Do Patients Really Prefer Colon Capsule Endoscopy Over Colonoscopy?

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Capsule colonoscopy is an outpatient, non-invasive method of exploring the colon. It consists of the ingestion of a capsule with two built-in mini cameras that will take images of the large intestine.

What Is Capsule Endoscopy?

Capsule endoscopy, also known as video capsule endoscopy or wireless capsule endoscopy, uses a tiny wireless camera placed in a pill-sized capsule to take pictures of your GI tract. When you swallow the capsule, the camera begins to move through your GI tract and takes several pictures, which are then transferred to a recording device around your waist.
Though capsule endoscopy can help visualize several GI tract parts, it is specifically used to view the small intestine, which is difficult to access with conventional endoscopy techniques.

Why is it done?

Capsule endoscopy At Triborough GI is performed to detect:

  • The cause of GI bleeding
  • Polyps or tumors in the GI tract
  • Barrett’s esophagus and enlarged veins in the esophagus
  • GI conditions, including celiac disease, ulcerative colitis (UC), and Crohn’s disease
  • Abdominal pain with no specific cause

Slightly more than 50% of people with an inherited risk for colorectal cancer (CRC) agree to undergo screening for this cancer, and most prefer colonoscopy to colon capsule endoscopy—even though these are equally effective screening tools. Colonoscopy should therefore remain the first-choice screening strategy for subjects with a familial risk of CRC, with colon capsule endoscopy as an acceptable alternative.

Risk of CRC increases 2-fold to 5-fold in first-degree relatives of individuals who were younger than 60 years when they developed the cancer, or in persons with 2 or more first-degree relatives with CRC. Clinical practice guidelines therefore recommend colonoscopy every 5 years, starting at the age of 40 or 10 years less than the index case at first diagnosis.

Colonoscopy is a standard procedure for detecting CRC and advanced adenomas. One advantage of colonoscopy over other screening tests is that polypectomy can be performed during the examination. However, colonoscopy is an invasive procedure that can generate complications.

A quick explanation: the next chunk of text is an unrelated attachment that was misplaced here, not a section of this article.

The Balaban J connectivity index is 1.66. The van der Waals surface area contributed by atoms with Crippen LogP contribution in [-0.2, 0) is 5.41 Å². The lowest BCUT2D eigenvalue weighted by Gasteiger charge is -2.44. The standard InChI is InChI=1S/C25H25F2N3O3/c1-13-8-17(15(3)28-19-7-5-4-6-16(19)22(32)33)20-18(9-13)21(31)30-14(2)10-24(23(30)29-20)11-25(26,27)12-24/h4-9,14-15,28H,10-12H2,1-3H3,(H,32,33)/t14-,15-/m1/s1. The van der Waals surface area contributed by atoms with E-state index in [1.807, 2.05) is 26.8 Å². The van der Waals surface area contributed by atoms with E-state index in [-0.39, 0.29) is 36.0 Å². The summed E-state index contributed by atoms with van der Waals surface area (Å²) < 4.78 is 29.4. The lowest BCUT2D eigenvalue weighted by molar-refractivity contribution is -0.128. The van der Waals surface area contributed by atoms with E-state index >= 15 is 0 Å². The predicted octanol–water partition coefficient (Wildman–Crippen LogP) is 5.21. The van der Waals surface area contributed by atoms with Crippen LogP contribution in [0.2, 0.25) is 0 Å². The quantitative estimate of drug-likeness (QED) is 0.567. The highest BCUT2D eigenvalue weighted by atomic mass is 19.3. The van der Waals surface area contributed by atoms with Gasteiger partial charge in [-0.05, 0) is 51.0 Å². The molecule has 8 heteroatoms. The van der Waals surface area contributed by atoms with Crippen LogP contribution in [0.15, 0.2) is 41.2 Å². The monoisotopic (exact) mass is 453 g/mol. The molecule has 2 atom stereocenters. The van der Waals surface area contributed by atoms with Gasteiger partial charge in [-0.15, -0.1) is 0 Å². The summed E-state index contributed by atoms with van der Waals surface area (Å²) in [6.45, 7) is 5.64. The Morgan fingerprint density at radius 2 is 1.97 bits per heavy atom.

Fewer than 40% of people with a familial risk of CRC therefore undergo their recommended colonoscopies.

Colon capsule endoscopy is a minimally invasive procedure that detects advanced neoplasia with a similar level of accuracy as colonoscopy. It has therefore been proposed as a cost-effective alternative to colonoscopy that might increase screening uptake.

Risks Related to Capsule Endoscopy

Though Capsule Endoscopy is a safe procedure, it poses a small risk of the capsule getting stuck in your GI tract. This is common in people experiencing a narrowing in their GI tract due to:

  • The presence of a large tumor or polyp
  • An inflammatory bowel disease (IBD) such as ulcerative colitis or Crohn’s disease
  • A previous injury or surgery that causes a narrowing in your GI tract

Generally, the capsule that is stuck will pass on its own, but it may cause symptoms, such as vomiting, abdominal pain, and nausea. In such circumstances, surgery may be required to remove it.
Your doctor may use the following before a capsule endoscopy to evaluate the chances of capsule retention:

  • Patency Capsule – This capsule will either pass during a bowel movement or dissolve in your GI tract
  • Corticosteroids – These drugs help reduce your GI tract inflammation
  • Imaging – An MRI or CT scan can detect a narrowing in the GI tract

Capsule endoscopy may not be recommended if you:

  • Are pregnant
  • Have implanted devices like defibrillators and pacemakers
  • Have swallowing disorders

How Do You Prepare for the Procedure?

  • Follow a liquid diet a day before your procedure
  • Avoid medications that may interfere with the camera
  • Take a laxative solution to clear your GI tract
  • Avoid eating or drinking before 10 to 12 hours of your procedure

What You Can Expect during the Procedure

  • Procedure Review
    Your doctor will discuss the procedure with you to let you know what you can expect.
  • Device Setup
    You’ll have to briefly remove your shirt, and electrode patches will be placed on your chest and abdomen, which will be connected to a recording device placed on your waist.
  • Capsule Swallowing
    You will be asked to swallow the capsule with some water.
  • Continuing Daily Activities
    Once you have swallowed the capsule, you can continue your routine activities for the next 8 hours, as long as you avoid strenuous activities. Also, make sure to wait for 2 hours before drinking beverages and 4 hours before having small snacks.

How long does it take for my Capsule Endoscopy results?

The Capsule Endoscopy camera takes thousands of photos as it passes through your digestive tract. Images are then saved on the recorder and transferred to a computer with specific software that strings the images together to create a video. Your doctor will then watch the video to look for any abnormalities within your digestive tract.

Results of your Capsule Endoscopy may take anywhere from a few days to a week. Once your doctor has reviewed all the data, they will share the results with you.

Triborough GI has the top NYC gastroenterologists in Brooklyn, Staten Island and the Bronx. Our doctors provide only the most specialized and extensive care. Our motto is that the patient’s care comes first! Highly reputable and top-rated in NYC, our gastroenterologists will thoroughly examine, diagnose and treat you in any way they can.

Schedule an appointment at (718) 332-0600 today with one of our Triborough GI doctors at our Brooklyn, Staten Island or Bronx locations for any questions or concerns you have regarding your Capsule Endoscopy procedure.


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